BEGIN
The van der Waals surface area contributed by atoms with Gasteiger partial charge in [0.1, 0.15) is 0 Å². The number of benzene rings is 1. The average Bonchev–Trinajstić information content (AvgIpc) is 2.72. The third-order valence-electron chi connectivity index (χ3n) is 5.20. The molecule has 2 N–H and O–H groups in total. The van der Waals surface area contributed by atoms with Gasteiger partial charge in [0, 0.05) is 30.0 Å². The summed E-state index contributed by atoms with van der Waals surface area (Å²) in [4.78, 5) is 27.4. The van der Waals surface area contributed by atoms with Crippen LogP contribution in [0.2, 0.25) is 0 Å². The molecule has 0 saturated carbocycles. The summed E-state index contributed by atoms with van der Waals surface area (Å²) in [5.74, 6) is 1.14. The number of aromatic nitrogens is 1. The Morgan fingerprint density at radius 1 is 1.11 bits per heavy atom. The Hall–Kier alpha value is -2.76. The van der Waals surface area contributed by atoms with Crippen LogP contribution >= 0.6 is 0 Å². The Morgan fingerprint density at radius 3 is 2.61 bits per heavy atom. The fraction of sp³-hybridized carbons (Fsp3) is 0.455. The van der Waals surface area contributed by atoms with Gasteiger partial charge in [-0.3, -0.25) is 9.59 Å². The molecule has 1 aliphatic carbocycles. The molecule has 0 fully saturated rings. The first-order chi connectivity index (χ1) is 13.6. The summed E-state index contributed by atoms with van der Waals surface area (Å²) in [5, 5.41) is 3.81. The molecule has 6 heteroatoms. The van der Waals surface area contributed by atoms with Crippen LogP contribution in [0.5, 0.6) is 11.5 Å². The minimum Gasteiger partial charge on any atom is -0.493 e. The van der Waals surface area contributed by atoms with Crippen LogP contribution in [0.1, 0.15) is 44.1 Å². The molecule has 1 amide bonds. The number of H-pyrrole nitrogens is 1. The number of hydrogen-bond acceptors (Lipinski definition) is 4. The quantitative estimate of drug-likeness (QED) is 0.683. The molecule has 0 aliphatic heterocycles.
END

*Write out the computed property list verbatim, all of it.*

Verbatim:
The van der Waals surface area contributed by atoms with Gasteiger partial charge in [0.1, 0.15) is 0 Å². The number of benzene rings is 1. The average Bonchev–Trinajstić information content (AvgIpc) is 2.72. The third-order valence-electron chi connectivity index (χ3n) is 5.20. The molecule has 2 N–H and O–H groups in total. The van der Waals surface area contributed by atoms with Gasteiger partial charge in [0, 0.05) is 30.0 Å². The summed E-state index contributed by atoms with van der Waals surface area (Å²) in [4.78, 5) is 27.4. The van der Waals surface area contributed by atoms with Crippen LogP contribution in [0.2, 0.25) is 0 Å². The molecule has 0 saturated carbocycles. The summed E-state index contributed by atoms with van der Waals surface area (Å²) in [5.74, 6) is 1.14. The number of aromatic nitrogens is 1. The Morgan fingerprint density at radius 1 is 1.11 bits per heavy atom. The Hall–Kier alpha value is -2.76. The van der Waals surface area contributed by atoms with Crippen LogP contribution >= 0.6 is 0 Å². The Morgan fingerprint density at radius 3 is 2.61 bits per heavy atom. The fraction of sp³-hybridized carbons (Fsp3) is 0.455. The van der Waals surface area contributed by atoms with Gasteiger partial charge in [-0.3, -0.25) is 9.59 Å². The molecule has 1 aliphatic carbocycles. The molecule has 0 fully saturated rings. The first-order chi connectivity index (χ1) is 13.6. The summed E-state index contributed by atoms with van der Waals surface area (Å²) in [5, 5.41) is 3.81. The molecule has 6 heteroatoms. The van der Waals surface area contributed by atoms with Crippen LogP contribution in [0.5, 0.6) is 11.5 Å². The minimum Gasteiger partial charge on any atom is -0.493 e. The van der Waals surface area contributed by atoms with Crippen LogP contribution in [0.1, 0.15) is 44.1 Å². The molecule has 1 amide bonds. The number of H-pyrrole nitrogens is 1. The number of hydrogen-bond acceptors (Lipinski definition) is 4. The quantitative estimate of drug-likeness (QED) is 0.683. The molecule has 0 aliphatic heterocycles.